.The LFSA A Brief History
Lake Fork, located in east Texas, has proven itself to be a bass fishery of legendary proportions, attracting anglers from across the country and around the world. As a result, Lake Fork is a vital economic engine for this region, creating a tremendous amount of local interest in the quality of the fishery. Texas Parks and Wildlife Department (TPWD) has been managing the bass fishery using a slot length limit to promote the development of a trophy fishery. This management plan came under fire in 1999 when a substantial fish kill caused by largemouth bass virus occurred. Reports spread quickly of fish dying off in large numbers and fishing pressure declined precipitously. The impact on the local economy was dramatic and many businesses were suddenly facing very real financial jeopardy. Merchants organized in an effort to find ways to help promote more fishing-related tourism and called upon TPWD as well as politicians for economic help. The quick and easy solution put forth was to remove the slot limit, thereby attracting additional fishing tournaments. Major tournaments tend to avoid lakes with slot length limits because it reduces the number and size of fish that can be weighed-in at large media events. The merchants organized and quickly began asserting political pressure on TPWD to remove the slot limit. .
The Lake Fork Sportsman’s Association (LFSA) was formed to provide an organized front to counter the call for the slot limit removal. LFSA met with TPWD staff to discuss the merits of the slot regulation. The debate centered on what the impact would be to slot fish during the weigh-in process. There were no scientific data available to settle this issue. A summertime angling mortality study was conducted which indicated higher mortality rates than expected. Armed with the scientific data, TPWD had the needed information to withstand the political pressure and retain the slot limit, thereby preserving the quality of the fishery. The LFSA now had the support to move onto other projects to positively influence the Lake Fork fishery.
The Lake Fork Sportsman’s Association’s most visible presence on the lake is a 24-foot Live-Release Boat (LRB). Purchased in 2000, the LRB is equipped with three 100-gallon aerated tanks. The water is medicated to help reduce stress on the fish during the release process. Survival using the LRB has been estimated at 99%. The LRB is provided to tournaments at no charge. LFSA members participate in training sessions, explaining the proper operation of the LRB. Experienced members explain the aeration system and monitoring equipment, along with proper fizzing techniques. This training markedly improves tournament handling survival.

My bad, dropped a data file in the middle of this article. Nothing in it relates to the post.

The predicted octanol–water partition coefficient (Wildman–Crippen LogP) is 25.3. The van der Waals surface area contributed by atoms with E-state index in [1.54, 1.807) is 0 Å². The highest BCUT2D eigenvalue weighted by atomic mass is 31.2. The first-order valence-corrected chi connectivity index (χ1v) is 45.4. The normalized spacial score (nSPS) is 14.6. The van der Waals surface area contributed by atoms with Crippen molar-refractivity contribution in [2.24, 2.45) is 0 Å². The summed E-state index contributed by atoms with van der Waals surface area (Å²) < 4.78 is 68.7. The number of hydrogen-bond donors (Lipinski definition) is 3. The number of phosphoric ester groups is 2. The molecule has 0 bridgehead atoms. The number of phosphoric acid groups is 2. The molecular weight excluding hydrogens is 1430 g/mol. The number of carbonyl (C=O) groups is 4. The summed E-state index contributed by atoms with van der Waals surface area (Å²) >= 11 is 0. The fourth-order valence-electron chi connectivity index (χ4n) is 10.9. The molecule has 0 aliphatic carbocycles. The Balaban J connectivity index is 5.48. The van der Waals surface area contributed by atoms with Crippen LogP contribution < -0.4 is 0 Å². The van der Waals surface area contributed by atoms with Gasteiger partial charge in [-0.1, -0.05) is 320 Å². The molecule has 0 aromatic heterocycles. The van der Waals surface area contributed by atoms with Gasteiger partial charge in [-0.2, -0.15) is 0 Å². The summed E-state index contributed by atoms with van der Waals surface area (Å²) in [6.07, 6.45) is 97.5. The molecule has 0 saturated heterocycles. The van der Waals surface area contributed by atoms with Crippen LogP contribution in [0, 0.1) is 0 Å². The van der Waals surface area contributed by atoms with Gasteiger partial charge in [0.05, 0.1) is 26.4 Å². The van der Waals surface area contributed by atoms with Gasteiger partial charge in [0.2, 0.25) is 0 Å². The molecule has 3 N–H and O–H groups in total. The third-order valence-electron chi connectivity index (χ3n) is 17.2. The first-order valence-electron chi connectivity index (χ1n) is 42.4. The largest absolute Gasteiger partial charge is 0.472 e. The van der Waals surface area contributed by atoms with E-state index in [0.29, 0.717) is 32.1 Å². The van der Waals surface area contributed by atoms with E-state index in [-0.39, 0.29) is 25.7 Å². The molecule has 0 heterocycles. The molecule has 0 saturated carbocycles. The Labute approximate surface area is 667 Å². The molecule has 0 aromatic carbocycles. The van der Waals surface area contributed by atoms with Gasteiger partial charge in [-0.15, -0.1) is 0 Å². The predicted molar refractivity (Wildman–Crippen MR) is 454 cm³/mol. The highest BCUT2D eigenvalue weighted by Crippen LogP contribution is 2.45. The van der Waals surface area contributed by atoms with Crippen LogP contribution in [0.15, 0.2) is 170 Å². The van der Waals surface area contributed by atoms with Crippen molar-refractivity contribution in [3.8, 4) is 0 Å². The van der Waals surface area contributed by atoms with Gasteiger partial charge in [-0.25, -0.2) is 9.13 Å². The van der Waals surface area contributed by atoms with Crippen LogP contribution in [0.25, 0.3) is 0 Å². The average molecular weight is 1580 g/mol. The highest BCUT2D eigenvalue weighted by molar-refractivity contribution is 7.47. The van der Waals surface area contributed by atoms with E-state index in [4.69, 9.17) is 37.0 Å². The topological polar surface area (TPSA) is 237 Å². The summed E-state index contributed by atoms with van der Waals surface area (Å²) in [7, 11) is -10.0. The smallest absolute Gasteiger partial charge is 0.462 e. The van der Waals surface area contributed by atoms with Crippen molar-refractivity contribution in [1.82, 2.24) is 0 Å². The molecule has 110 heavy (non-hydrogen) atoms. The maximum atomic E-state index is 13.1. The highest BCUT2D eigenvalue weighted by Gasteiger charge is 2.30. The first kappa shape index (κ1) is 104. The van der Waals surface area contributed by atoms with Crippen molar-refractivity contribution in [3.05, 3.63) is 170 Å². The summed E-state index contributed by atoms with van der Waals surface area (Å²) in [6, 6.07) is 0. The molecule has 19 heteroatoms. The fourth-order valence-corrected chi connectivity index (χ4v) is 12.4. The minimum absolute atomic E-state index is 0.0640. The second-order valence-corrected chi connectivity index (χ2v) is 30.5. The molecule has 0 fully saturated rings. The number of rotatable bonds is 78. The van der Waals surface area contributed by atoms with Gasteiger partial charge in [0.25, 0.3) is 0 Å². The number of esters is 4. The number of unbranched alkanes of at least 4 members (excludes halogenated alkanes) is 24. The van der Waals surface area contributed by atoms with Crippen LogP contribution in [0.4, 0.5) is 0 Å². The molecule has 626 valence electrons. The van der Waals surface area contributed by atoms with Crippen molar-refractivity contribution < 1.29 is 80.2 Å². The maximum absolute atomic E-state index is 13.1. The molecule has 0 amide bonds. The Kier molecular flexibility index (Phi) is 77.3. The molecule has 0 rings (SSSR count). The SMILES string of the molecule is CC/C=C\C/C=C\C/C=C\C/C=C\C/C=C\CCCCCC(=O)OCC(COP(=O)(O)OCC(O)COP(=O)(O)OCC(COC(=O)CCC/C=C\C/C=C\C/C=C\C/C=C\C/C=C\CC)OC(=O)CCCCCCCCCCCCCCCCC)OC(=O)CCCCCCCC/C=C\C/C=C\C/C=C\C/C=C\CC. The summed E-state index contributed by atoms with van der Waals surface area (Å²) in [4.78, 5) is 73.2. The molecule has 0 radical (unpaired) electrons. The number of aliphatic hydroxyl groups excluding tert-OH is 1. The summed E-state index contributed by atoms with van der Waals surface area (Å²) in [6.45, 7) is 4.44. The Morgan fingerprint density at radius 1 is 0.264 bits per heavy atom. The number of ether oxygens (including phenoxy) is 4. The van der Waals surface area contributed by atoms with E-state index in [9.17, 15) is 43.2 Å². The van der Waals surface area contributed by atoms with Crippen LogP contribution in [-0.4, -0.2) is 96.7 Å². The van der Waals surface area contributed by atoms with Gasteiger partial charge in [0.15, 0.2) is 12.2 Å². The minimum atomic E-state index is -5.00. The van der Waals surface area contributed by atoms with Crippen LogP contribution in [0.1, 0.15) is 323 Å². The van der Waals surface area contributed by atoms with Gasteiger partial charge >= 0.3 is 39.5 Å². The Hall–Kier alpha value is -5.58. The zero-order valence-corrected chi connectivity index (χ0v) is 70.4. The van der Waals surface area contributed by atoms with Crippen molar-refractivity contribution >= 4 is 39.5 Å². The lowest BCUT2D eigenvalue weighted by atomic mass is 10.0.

In 2010, through the support of the Sabine River Authority, a fund was established to provide the financial resources necessary to spray water hyacinths. The water hyacinth problem had been building for the past several years. Mild winters permitted the plants to remain active, resulting in dense hyacinth stands. The SRA and TPWD provided $50,000 and $25,000, respectively to contract with professional sprayers. Recognizing the need for on-going spraying, the LFSA made a donation of $10,000 for the purchase of chemicals.
TPWD and the LFSA have partnered on habitat restoration projects. In 2011 we jointly planted 1,000 button bush seedlings in various undeveloped areas around the lake. The objective of the project is to improve cover for bass fingerlings. Because of the severe drought, survival of these seedlings was compromised. TPWD found a supplier who could provide mature, potted button bush plants. TPWD again approached the LFSA and asked that we partner in another planting. LFSA members approved the purchase of 400 of these plants and planting took place in November, 2011. Since planting, several trips to observe these plants show that most are thriving. Plans are being formulated to continue the habitat restoration project with additional plantings in known spawning areas.
The Lake Fork Sportsman’s Association has grown to be an influential and respected service organization throughout the Lake Fork area. We plan to continue to look for opportunities to further the reputation of this great fishery. We will support our communities in endeavors that will provide for the economic and social well-being of our citizens. The future of our great outdoors lies in the hands of our young people. At every opportunity we will strive to provide guidance and support that encourages our young people to be responsible stewards of our outdoor resources. We will do this through the many outreach activities that have become a part of our association.
The LFSA was born out of adversity, but survives today as an organization of dedicated sportsmen whose goal is to promote this great fishery, and stand ready to protect it if the need arises. The Lake Fork Sportsman’s Association and Texas Parks and Wildlife Department have forged a strong partnership and are working together on projects for the betterment of Lake Fork.